By Adam Bollhoefer
I am a businessman, plain and simple. My business is futures – not of stocks and bonds – but of human capital. In my eight years of teaching, I have attained riches not often seen by most of humanity. I have seen how the investment of a kind smile and a caring ear can yield lifetimes of fulfillment. I think it would be in the best interest of readers to know that I was not born with any special talent. No, my path and ultimate claim to riches was paved by a program called AVID. AVID (or Advancement Via Individual Determination) is a college readiness system started in California over 30 years ago. Like most revolutionary concepts, it was started as a rejoinder to the inadequacies that have reared their ugly heads in our educational system. Education today has become more focused on the product, and less on the process. We want to create individuals who are able to compete on a global scale, but often times are leaving behind the education of the human being.
AVID’s goal is to educate the entire person, both educationally and personally. It is about self-construction, not mass production. Math, science, social studies, and English mean very little if there is not a well-rounded individual formed to receive all of this esteemed academic knowledge. By giving students an environment to encourage growth in the areas of writing, reading, and inquiry, AVID is creating solid academic foundations for students to stand on. These alone would be sufficient in the eyes of most educational institutions, but AVID takes it further. It then meticulously weaves the concepts of collaboration and organization throughout its system. By giving students opportunities to foster healthy relationships with other students, and creating well-refined systems of organization to keep it all together, AVID is honing lifelong skills for success.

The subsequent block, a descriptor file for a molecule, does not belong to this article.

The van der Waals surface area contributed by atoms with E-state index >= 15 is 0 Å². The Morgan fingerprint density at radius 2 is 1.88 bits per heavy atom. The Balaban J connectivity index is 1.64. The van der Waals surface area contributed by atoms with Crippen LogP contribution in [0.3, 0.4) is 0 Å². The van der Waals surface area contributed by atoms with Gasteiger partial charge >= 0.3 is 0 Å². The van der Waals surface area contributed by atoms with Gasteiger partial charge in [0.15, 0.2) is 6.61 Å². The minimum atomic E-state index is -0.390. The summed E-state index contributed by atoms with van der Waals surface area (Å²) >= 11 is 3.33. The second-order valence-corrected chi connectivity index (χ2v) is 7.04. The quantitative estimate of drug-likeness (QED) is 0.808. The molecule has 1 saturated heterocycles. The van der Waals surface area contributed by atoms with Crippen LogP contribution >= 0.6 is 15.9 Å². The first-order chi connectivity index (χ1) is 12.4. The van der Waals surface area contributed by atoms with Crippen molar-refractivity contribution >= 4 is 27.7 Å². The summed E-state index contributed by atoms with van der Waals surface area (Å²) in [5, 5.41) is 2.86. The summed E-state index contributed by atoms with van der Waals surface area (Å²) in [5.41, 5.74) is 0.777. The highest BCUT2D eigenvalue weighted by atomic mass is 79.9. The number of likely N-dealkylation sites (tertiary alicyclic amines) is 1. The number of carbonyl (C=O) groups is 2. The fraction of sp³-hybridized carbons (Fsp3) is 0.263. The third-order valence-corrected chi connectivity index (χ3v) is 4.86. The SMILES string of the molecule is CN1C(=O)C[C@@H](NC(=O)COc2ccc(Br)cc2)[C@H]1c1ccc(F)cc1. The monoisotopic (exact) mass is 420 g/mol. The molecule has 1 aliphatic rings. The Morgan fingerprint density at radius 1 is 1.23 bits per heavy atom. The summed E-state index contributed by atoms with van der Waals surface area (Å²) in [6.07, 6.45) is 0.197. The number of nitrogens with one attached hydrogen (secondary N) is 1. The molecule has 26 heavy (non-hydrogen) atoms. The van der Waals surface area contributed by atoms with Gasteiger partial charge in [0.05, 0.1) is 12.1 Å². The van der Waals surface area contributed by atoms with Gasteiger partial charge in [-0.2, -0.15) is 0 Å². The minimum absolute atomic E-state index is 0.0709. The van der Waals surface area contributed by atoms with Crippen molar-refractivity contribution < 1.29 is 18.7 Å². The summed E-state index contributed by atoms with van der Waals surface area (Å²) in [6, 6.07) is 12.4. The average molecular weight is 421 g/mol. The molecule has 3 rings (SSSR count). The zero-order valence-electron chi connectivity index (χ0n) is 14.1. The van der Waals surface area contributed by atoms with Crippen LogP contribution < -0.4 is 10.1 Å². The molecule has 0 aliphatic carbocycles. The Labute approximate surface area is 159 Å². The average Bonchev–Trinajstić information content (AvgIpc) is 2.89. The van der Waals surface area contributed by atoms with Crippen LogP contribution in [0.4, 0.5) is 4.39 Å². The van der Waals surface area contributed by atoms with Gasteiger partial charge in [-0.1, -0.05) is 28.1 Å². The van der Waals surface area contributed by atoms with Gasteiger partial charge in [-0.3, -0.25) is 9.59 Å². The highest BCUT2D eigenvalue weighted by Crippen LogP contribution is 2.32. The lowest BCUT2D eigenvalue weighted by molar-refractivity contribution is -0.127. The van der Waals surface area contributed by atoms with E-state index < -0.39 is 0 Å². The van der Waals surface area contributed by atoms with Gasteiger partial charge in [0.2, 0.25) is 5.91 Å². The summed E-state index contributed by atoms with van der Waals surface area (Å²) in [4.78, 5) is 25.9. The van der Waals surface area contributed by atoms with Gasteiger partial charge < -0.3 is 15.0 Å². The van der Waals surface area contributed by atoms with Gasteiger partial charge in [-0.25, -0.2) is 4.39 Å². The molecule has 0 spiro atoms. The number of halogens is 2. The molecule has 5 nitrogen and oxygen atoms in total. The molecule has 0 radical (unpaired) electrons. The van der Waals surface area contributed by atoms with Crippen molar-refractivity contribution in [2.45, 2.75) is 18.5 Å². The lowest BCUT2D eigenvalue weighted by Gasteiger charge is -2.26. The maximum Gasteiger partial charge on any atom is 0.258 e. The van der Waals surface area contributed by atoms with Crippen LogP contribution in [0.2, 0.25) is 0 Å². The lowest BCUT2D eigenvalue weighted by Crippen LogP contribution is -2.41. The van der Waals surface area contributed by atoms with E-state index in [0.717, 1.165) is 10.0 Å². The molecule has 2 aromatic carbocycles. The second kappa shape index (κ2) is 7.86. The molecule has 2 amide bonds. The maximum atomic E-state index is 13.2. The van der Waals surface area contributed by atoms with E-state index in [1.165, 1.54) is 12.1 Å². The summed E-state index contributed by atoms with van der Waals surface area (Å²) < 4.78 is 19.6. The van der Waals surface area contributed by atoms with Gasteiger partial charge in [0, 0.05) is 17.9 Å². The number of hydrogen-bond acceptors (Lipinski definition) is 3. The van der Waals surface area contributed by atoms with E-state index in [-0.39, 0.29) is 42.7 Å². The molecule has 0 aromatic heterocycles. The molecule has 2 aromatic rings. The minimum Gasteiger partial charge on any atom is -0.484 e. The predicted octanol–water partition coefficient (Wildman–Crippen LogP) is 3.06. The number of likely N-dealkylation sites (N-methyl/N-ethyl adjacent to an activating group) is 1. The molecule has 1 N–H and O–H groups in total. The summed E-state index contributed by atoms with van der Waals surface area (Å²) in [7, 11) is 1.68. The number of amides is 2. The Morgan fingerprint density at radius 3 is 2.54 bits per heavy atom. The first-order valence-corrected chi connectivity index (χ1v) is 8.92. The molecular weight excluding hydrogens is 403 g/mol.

The greatest part of all of this is that the students who are undertaking these noble feats would ordinarily not make waves, of any kind. They are the last students whose names are remembered by their teachers. They would usually not perform in class extraordinarily well, but also nothing poorly enough to warrant remembering. We call them the invisible middle, and AVID seeks them out to be no longer lost in a sea of students. AVID students typically have average to high test scores, average to high grades, and a desire to succeed in school. We take those students and help foster the skills necessary to tackle any challenge in life.
For many, this concept seems more like a pipe dream than reality, but AVID’s numbers speak for themselves. Nationally, 90% of all AVID students apply to four year universities, and 75% of those students are accepted. Nationally 30% of all students graduating in 2011 took at least one AP exam. 61% of all AVID students graduating in the same year took an AP exam.
At Timber Creek High School, the numbers are even more telling of successes by AVID students. 100% of AVID students at Timber Creek applied to four year universities in 2012 and 100% were also accepted. Of the graduates of Timber Creek in 2012, who were in AVID, 100% took at least four AP exams.
Investments can often times be considered risky for a multitude of reasons, but if your investment has a 90% chance of yielding positive results, is that not a risk worth taking? Abraham Lincoln stated that “an investment in knowledge pays the best interest”. We have an obligation to our students to offer the best possible education with the highest possible interest. With programs like AVID, we can.
Adam Bollhoefer is the AVID coordinator and elective teacher at Timber Creek High School. He has been teaching for Orange County Public Schools for eight years. Along with teaching, Adam is a staff developer for AVID.